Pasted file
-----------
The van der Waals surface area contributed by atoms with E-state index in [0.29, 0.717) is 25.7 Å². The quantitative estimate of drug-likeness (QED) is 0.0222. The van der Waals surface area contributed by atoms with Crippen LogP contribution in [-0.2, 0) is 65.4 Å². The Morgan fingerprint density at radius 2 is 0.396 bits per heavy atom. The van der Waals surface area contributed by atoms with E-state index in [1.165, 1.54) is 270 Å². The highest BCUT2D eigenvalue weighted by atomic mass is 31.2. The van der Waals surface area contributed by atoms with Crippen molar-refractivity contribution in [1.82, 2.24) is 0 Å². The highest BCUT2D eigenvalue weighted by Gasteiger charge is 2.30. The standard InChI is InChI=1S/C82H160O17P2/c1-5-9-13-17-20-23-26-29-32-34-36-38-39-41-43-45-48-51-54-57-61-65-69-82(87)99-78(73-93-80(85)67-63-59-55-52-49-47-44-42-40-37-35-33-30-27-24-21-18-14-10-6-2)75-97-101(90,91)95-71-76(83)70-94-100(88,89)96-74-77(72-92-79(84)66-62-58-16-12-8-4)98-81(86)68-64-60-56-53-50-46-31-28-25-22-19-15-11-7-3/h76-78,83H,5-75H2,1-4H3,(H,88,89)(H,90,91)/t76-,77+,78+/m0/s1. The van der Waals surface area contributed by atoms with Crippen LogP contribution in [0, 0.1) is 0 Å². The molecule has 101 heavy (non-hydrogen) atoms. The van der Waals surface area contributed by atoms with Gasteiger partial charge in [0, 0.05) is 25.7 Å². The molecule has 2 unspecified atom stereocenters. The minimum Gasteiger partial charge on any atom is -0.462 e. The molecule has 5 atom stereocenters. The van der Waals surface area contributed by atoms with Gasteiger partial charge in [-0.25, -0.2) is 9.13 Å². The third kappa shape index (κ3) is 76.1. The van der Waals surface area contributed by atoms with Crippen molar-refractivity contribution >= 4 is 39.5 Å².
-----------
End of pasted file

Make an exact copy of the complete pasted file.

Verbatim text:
The van der Waals surface area contributed by atoms with E-state index in [0.29, 0.717) is 25.7 Å². The quantitative estimate of drug-likeness (QED) is 0.0222. The van der Waals surface area contributed by atoms with Crippen LogP contribution in [-0.2, 0) is 65.4 Å². The Morgan fingerprint density at radius 2 is 0.396 bits per heavy atom. The van der Waals surface area contributed by atoms with E-state index in [1.165, 1.54) is 270 Å². The highest BCUT2D eigenvalue weighted by atomic mass is 31.2. The van der Waals surface area contributed by atoms with Crippen molar-refractivity contribution in [1.82, 2.24) is 0 Å². The highest BCUT2D eigenvalue weighted by Gasteiger charge is 2.30. The standard InChI is InChI=1S/C82H160O17P2/c1-5-9-13-17-20-23-26-29-32-34-36-38-39-41-43-45-48-51-54-57-61-65-69-82(87)99-78(73-93-80(85)67-63-59-55-52-49-47-44-42-40-37-35-33-30-27-24-21-18-14-10-6-2)75-97-101(90,91)95-71-76(83)70-94-100(88,89)96-74-77(72-92-79(84)66-62-58-16-12-8-4)98-81(86)68-64-60-56-53-50-46-31-28-25-22-19-15-11-7-3/h76-78,83H,5-75H2,1-4H3,(H,88,89)(H,90,91)/t76-,77+,78+/m0/s1. The van der Waals surface area contributed by atoms with Crippen LogP contribution in [0, 0.1) is 0 Å². The molecule has 101 heavy (non-hydrogen) atoms. The van der Waals surface area contributed by atoms with Gasteiger partial charge in [0, 0.05) is 25.7 Å². The molecule has 2 unspecified atom stereocenters. The minimum Gasteiger partial charge on any atom is -0.462 e. The molecule has 5 atom stereocenters. The van der Waals surface area contributed by atoms with Gasteiger partial charge in [-0.25, -0.2) is 9.13 Å². The third kappa shape index (κ3) is 76.1. The van der Waals surface area contributed by atoms with Crippen molar-refractivity contribution >= 4 is 39.5 Å².